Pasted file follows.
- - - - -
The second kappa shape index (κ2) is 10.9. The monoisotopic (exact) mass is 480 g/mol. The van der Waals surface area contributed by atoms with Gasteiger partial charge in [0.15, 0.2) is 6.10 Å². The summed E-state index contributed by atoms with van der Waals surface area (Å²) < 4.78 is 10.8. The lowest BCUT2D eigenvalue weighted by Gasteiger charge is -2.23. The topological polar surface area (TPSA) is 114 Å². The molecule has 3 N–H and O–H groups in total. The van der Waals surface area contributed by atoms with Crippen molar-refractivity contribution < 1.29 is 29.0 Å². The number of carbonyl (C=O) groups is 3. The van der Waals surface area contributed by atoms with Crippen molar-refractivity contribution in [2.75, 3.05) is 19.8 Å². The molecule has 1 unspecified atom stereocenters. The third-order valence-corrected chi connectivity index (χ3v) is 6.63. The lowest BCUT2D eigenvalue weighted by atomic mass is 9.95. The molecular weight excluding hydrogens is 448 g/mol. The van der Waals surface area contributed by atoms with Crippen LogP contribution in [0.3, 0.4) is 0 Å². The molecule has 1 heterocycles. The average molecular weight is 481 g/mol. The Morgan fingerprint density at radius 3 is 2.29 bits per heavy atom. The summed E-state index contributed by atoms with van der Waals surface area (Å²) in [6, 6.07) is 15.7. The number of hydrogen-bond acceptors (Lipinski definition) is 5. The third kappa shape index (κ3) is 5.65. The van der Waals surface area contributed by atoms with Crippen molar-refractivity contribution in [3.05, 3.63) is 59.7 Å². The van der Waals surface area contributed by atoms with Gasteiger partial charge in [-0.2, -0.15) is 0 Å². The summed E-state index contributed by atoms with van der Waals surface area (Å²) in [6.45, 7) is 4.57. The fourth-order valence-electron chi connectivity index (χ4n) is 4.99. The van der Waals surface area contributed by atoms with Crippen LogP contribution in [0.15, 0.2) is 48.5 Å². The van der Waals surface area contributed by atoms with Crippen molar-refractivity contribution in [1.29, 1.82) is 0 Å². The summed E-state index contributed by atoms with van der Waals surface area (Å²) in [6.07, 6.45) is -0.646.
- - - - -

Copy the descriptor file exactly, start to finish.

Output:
The second kappa shape index (κ2) is 10.9. The monoisotopic (exact) mass is 480 g/mol. The van der Waals surface area contributed by atoms with Gasteiger partial charge in [0.15, 0.2) is 6.10 Å². The summed E-state index contributed by atoms with van der Waals surface area (Å²) < 4.78 is 10.8. The lowest BCUT2D eigenvalue weighted by Gasteiger charge is -2.23. The topological polar surface area (TPSA) is 114 Å². The molecule has 3 N–H and O–H groups in total. The van der Waals surface area contributed by atoms with Crippen molar-refractivity contribution < 1.29 is 29.0 Å². The number of carbonyl (C=O) groups is 3. The van der Waals surface area contributed by atoms with Crippen molar-refractivity contribution in [2.75, 3.05) is 19.8 Å². The molecule has 1 unspecified atom stereocenters. The third-order valence-corrected chi connectivity index (χ3v) is 6.63. The lowest BCUT2D eigenvalue weighted by atomic mass is 9.95. The molecular weight excluding hydrogens is 448 g/mol. The van der Waals surface area contributed by atoms with Crippen LogP contribution in [0.3, 0.4) is 0 Å². The molecule has 1 heterocycles. The average molecular weight is 481 g/mol. The Morgan fingerprint density at radius 3 is 2.29 bits per heavy atom. The summed E-state index contributed by atoms with van der Waals surface area (Å²) in [6, 6.07) is 15.7. The number of hydrogen-bond acceptors (Lipinski definition) is 5. The third kappa shape index (κ3) is 5.65. The van der Waals surface area contributed by atoms with Crippen molar-refractivity contribution in [3.05, 3.63) is 59.7 Å². The van der Waals surface area contributed by atoms with Gasteiger partial charge in [-0.2, -0.15) is 0 Å². The summed E-state index contributed by atoms with van der Waals surface area (Å²) in [6.45, 7) is 4.57. The fourth-order valence-electron chi connectivity index (χ4n) is 4.99. The van der Waals surface area contributed by atoms with Crippen LogP contribution in [0.15, 0.2) is 48.5 Å². The van der Waals surface area contributed by atoms with Crippen molar-refractivity contribution in [1.29, 1.82) is 0 Å². The summed E-state index contributed by atoms with van der Waals surface area (Å²) in [6.07, 6.45) is -0.646.